Mainers could face steep fines for balloon litter if lawmakers approve a slate of bills to cut down on the hazard to wildlife.
The bills are part of a broader push to crackdown on plastic and latex litter that can harm the environment and Maine’s wildlife, including birds, fish and other animals.
In June 2019, Kennebunk voters approved an ordinance that banned displaying and releasing balloons outside. A similar ordinance has been in effect in Unity since 2019, where it is “unlawful” to release 10 or more balloons in a 24-hour period.
One bill — LD 1023, sponsored by Democratic Rep. Genevieve McDonald of Stonington — would prohibit Mainers from intentionally releasing balloons outdoors, while the second — LD 618, sponsored by Democratic Rep. Lydia Bloom of York — would classify the intentional release of balloons as littering. Neither bill would ban balloon releases for a scientific or meteorological purpose.
Balloon waste has become a growing problem, and it now ranks among the 15 most common pieces of litter found across the United States, according to the Natural Resources Council of Maine.
Jennifer Kennedy of the Blue Ocean Society for Marine Conservation told the Committee on Environment and Natural Resources on Monday that balloons are commonly found scattered along beaches and floating in bunches along the coastline.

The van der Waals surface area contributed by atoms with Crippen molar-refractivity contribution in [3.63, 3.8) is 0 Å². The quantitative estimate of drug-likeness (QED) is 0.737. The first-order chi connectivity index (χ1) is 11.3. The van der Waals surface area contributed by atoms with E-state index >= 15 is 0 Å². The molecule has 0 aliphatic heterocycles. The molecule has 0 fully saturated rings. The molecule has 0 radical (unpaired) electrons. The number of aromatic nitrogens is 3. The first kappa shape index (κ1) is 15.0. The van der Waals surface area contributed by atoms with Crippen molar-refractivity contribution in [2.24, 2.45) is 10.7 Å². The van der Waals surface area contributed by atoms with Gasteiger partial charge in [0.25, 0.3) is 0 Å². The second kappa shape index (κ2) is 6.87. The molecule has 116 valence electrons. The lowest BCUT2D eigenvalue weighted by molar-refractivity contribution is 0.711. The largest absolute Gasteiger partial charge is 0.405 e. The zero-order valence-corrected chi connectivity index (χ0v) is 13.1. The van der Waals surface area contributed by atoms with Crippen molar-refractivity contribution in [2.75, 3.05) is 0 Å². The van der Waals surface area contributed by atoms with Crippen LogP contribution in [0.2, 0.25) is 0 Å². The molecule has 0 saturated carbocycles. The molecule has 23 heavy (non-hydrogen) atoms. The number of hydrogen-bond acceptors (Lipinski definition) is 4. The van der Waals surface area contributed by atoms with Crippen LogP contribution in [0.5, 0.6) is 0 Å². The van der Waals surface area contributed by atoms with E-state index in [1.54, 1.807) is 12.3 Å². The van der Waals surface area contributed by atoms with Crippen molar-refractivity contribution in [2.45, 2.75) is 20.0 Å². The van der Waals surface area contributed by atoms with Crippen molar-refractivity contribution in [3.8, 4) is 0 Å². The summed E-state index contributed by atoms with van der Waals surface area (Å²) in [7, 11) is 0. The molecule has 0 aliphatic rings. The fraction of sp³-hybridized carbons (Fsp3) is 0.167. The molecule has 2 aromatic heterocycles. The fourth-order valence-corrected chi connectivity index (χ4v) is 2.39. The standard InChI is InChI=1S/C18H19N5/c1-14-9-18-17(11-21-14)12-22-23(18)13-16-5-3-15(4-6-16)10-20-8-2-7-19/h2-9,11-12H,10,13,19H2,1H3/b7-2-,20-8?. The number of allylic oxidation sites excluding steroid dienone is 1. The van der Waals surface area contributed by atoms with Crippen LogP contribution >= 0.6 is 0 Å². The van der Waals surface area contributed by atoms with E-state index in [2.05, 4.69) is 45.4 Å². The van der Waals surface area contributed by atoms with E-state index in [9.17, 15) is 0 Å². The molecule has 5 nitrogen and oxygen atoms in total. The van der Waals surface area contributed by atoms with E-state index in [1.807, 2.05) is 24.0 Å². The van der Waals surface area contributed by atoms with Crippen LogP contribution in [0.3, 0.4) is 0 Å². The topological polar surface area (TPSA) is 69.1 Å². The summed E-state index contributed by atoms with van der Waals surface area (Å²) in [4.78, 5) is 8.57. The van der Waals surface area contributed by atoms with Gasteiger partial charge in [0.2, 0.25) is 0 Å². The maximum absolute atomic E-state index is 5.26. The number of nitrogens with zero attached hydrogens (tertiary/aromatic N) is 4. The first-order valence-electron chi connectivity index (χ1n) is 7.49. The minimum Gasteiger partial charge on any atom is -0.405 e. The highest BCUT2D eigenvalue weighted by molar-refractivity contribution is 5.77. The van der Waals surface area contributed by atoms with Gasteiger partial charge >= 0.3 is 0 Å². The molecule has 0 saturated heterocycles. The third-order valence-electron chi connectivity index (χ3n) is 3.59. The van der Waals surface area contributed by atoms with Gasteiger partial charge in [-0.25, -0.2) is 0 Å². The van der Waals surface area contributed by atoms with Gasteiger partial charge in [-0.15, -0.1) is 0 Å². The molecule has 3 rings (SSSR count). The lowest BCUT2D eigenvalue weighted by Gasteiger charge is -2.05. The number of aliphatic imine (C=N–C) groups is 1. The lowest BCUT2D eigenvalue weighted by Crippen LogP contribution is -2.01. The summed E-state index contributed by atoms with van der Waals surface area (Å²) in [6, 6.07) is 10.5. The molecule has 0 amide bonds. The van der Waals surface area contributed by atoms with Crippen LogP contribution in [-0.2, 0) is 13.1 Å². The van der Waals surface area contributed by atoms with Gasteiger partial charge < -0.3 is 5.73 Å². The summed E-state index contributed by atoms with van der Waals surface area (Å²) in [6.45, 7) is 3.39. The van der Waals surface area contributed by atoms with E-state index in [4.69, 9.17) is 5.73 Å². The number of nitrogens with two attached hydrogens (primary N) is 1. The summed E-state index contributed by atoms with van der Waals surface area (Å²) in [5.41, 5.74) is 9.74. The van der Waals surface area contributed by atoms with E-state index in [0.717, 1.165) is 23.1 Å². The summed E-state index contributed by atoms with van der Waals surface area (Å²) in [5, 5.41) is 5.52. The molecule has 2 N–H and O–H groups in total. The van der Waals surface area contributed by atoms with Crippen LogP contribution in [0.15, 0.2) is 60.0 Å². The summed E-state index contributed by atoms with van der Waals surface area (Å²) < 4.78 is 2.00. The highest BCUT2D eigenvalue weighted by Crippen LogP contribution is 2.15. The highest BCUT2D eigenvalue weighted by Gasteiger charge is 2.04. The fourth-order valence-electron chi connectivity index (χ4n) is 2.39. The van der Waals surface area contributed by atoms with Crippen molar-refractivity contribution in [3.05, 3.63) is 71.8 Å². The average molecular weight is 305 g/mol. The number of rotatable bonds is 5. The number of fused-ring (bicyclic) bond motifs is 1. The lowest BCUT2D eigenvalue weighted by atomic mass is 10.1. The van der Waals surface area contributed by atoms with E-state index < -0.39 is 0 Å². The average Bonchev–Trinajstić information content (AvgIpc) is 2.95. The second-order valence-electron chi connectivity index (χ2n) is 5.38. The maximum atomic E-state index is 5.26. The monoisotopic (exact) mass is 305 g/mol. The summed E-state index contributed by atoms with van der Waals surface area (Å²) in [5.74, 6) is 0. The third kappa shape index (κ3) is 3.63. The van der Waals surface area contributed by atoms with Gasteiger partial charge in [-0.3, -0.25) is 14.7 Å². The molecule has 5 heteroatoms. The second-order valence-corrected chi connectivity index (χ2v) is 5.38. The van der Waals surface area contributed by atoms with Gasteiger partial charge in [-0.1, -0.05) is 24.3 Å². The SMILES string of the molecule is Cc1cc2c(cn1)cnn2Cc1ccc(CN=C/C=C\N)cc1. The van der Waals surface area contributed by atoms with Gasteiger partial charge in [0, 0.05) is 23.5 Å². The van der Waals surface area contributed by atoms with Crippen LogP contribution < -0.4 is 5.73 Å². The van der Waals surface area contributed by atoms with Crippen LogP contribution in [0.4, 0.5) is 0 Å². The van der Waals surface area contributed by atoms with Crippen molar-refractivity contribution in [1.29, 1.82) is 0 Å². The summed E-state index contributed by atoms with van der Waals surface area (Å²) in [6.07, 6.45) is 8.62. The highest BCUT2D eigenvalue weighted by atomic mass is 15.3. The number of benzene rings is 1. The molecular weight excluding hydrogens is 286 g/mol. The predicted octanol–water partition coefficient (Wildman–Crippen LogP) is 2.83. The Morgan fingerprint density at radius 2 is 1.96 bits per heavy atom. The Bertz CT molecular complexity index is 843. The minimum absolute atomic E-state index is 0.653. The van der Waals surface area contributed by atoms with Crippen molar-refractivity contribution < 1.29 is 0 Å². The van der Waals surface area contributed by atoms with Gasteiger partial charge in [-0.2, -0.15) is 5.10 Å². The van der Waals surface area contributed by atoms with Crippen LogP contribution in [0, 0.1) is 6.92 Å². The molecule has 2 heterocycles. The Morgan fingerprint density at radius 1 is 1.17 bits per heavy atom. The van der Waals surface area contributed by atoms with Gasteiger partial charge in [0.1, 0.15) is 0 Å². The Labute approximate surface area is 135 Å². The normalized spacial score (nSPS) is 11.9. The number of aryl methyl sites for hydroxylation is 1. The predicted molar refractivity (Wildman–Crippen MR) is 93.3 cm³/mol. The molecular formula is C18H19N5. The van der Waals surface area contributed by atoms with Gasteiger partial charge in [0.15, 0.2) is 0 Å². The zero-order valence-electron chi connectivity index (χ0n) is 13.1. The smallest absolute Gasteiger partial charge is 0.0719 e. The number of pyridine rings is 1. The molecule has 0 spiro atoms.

“Marine life and other wildlife can become entangled in the balloon or their strings [or] ribbon or mistake them for food and ingest them,” Kennedy said.
Kennedy said that animals can’t digest balloons if they accidentally ingest them, so the plastic or latex gets stuck in their digestive system and can further prevent them from digesting food. In 2014, Marine Mammals of Maine discovered a balloon inside the intestines of a stranded white-sided dolphin.
But Allison Briggs of the Maine Audubon Society said that balloon litter isn’t “just a coastal problem.”
She told lawmakers that one balloon found in a marsh had floated more than 100 miles from a school in Bangor. She said that many people don’t consider what happens to the balloons after they are released, and by classifying balloon releases as littering Mainers would understand the impact that balloons have on the environment.
Under this legislation, any person who knowingly releases 10 or fewer balloons could face a $100 to $500 fine for a first offense. Those fines rise to $500 to $1,000 for subsequent offenses.
Any person who intentionally releases more than 10 balloons could face a $500 fine, as well as 100 hours of mandatory community service to clean up polluted areas on the first offense. Repeated offenses could result in a $2,000 fine.